CAMAGUEY, Cuba (AP) — On the 14th of September last year, nine Cuban men pushed their scrap-metal raft into the Florida Straits, started up its tractor-trailer engine and disappeared north into the night.
A few days later the rumors started in Camaguey.
A broken raft had washed ashore without a passenger in sight, one neighbor said. State security had arrested a group of male rafters, said another.
Olea Lastre did the math: The engine could push her husband, son, son-in-law and their companions through at least 10 miles of sea a day. It would take, at most, 10 days to reach Florida.
“I wondered if my father was cold or thirsty,” Lastre’s 30-year-old stepdaughter Yusneidi Cardenas recalled, her voice cracking. “I worried if they could even swim.”
On the 10th day, Lastre got down on her knees at 4 a.m. and prayed. If she didn’t hear that day that the men had survived, she knew she would go insane.
That afternoon, the phone rang. The women screamed.
The men had made it.
A year later, they and the loved ones they left behind anxiously wonder how long it will take to be reunited in the U.S. And the distance separating them is great and, in some ways, getting greater.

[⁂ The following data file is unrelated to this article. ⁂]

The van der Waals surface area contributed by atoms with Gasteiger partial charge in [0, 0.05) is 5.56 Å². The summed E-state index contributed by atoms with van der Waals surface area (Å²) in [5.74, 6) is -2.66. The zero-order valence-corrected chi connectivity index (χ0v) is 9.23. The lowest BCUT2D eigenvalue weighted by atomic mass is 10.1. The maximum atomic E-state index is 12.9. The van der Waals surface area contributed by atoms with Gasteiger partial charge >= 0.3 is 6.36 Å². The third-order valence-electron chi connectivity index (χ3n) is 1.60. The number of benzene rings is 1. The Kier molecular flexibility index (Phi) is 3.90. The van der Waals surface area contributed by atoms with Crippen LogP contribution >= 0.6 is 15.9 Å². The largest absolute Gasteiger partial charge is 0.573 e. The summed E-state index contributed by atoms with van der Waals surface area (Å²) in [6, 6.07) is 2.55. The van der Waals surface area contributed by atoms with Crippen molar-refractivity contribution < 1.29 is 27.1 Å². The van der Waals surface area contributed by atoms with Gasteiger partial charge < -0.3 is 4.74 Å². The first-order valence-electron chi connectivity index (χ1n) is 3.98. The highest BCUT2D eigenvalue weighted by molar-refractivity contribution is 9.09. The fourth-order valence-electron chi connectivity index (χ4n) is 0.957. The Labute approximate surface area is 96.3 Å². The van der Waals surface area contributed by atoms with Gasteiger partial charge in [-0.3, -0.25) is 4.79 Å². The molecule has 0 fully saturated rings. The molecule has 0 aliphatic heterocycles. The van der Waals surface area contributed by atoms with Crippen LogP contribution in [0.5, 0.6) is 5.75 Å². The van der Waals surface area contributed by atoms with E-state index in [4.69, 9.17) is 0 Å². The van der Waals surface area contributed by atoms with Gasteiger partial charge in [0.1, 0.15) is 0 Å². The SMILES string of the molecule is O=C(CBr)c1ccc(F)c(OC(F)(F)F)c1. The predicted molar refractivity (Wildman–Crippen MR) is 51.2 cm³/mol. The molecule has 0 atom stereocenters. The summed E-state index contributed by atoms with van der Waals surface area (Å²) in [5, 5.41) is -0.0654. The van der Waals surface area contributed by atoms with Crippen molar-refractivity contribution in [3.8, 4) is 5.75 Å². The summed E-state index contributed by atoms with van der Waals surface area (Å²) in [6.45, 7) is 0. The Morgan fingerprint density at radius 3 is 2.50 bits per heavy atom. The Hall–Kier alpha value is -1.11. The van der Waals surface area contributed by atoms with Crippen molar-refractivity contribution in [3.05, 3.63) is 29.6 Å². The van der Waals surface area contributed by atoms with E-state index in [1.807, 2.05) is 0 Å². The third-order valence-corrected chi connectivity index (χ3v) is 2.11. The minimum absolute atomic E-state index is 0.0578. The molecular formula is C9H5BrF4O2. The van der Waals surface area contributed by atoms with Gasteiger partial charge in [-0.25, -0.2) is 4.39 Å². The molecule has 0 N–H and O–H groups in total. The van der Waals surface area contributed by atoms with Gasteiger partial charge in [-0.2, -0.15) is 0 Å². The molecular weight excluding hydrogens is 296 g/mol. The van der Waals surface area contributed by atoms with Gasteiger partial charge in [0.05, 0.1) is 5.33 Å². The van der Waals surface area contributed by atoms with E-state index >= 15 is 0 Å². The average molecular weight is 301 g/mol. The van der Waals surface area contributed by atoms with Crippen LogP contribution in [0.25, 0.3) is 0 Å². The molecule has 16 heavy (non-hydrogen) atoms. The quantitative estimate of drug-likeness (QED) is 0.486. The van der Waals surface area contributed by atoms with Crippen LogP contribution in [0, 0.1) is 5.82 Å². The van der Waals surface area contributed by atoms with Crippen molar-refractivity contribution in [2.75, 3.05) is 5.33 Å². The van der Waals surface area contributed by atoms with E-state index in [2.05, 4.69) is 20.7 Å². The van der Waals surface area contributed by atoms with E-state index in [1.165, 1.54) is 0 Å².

The Cardenas men were part of a wave of migration unseen in at least a decade.
Over the past two years, an estimated 100,000 Cubans have streamed into the U.S., legally and illegally, a marked flight from an island of 11 million. The majority fly to another country in Latin America and then make treacherous journeys by land to the U.S. border with Mexico. Thousands of others obtain family reunification visas and travel directly to the U.S. Those without money or relatives to help them flee on rafts.
The surge began in 2013 after the communist government eliminated the need for exit permits, and got bigger after Washington and Havana announced plans in late 2014 to end 50 years of hostility and re-establish relations between the Cold War foes. The reconciliation stirred fears that the U.S. would end its policy of accepting most Cubans who reach U.S. soil.
Nearly 4,500 Cubans reached U.S. soil in rafts, were caught at sea by the U.S. Coast Guard or were otherwise thwarted while trying to flee during the fiscal year that just ended, according to the Coast Guard. It said it intercepted 2,900 migrants in the waters between the U.S. and Cuba, the highest total since 1994.